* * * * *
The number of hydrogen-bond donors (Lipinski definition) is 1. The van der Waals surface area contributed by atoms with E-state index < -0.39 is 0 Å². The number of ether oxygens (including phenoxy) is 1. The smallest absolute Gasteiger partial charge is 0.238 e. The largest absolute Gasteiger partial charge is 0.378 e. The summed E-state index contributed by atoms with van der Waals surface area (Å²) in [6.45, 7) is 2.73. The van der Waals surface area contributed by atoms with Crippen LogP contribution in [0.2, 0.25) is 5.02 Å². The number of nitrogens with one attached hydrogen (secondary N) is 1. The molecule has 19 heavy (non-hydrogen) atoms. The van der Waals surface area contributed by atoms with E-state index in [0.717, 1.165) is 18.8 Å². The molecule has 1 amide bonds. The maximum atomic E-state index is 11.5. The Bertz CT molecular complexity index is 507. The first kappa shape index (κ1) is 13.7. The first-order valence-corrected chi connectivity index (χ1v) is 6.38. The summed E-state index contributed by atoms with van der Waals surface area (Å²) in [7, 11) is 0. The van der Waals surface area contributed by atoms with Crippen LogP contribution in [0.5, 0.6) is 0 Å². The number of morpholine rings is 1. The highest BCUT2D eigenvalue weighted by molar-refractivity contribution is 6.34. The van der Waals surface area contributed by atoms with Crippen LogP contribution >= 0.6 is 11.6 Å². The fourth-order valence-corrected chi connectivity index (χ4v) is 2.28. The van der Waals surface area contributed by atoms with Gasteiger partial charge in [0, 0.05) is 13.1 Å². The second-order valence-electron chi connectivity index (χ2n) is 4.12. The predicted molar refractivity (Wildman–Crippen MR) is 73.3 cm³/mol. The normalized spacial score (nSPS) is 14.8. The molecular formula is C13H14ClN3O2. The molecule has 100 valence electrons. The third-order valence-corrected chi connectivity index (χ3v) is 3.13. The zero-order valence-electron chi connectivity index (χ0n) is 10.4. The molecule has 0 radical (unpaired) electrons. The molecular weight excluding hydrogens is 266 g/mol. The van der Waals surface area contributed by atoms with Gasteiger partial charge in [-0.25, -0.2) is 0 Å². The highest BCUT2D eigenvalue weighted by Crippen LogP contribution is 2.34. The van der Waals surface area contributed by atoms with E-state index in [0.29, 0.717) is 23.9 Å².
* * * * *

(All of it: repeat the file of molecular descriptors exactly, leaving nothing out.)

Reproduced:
The number of hydrogen-bond donors (Lipinski definition) is 1. The van der Waals surface area contributed by atoms with E-state index < -0.39 is 0 Å². The number of ether oxygens (including phenoxy) is 1. The smallest absolute Gasteiger partial charge is 0.238 e. The largest absolute Gasteiger partial charge is 0.378 e. The summed E-state index contributed by atoms with van der Waals surface area (Å²) in [6.45, 7) is 2.73. The van der Waals surface area contributed by atoms with Crippen LogP contribution in [0.2, 0.25) is 5.02 Å². The number of nitrogens with one attached hydrogen (secondary N) is 1. The molecule has 19 heavy (non-hydrogen) atoms. The van der Waals surface area contributed by atoms with E-state index in [0.717, 1.165) is 18.8 Å². The molecule has 1 amide bonds. The maximum atomic E-state index is 11.5. The Bertz CT molecular complexity index is 507. The first kappa shape index (κ1) is 13.7. The first-order valence-corrected chi connectivity index (χ1v) is 6.38. The summed E-state index contributed by atoms with van der Waals surface area (Å²) in [7, 11) is 0. The van der Waals surface area contributed by atoms with Crippen LogP contribution in [0.5, 0.6) is 0 Å². The number of morpholine rings is 1. The highest BCUT2D eigenvalue weighted by molar-refractivity contribution is 6.34. The van der Waals surface area contributed by atoms with Crippen LogP contribution >= 0.6 is 11.6 Å². The fourth-order valence-corrected chi connectivity index (χ4v) is 2.28. The van der Waals surface area contributed by atoms with Gasteiger partial charge in [0, 0.05) is 13.1 Å². The second-order valence-electron chi connectivity index (χ2n) is 4.12. The predicted molar refractivity (Wildman–Crippen MR) is 73.3 cm³/mol. The normalized spacial score (nSPS) is 14.8. The molecular formula is C13H14ClN3O2. The molecule has 100 valence electrons. The third-order valence-corrected chi connectivity index (χ3v) is 3.13. The zero-order valence-electron chi connectivity index (χ0n) is 10.4. The molecule has 0 radical (unpaired) electrons. The molecular weight excluding hydrogens is 266 g/mol. The van der Waals surface area contributed by atoms with Gasteiger partial charge in [-0.25, -0.2) is 0 Å². The highest BCUT2D eigenvalue weighted by Crippen LogP contribution is 2.34. The van der Waals surface area contributed by atoms with E-state index in [0.29, 0.717) is 23.9 Å².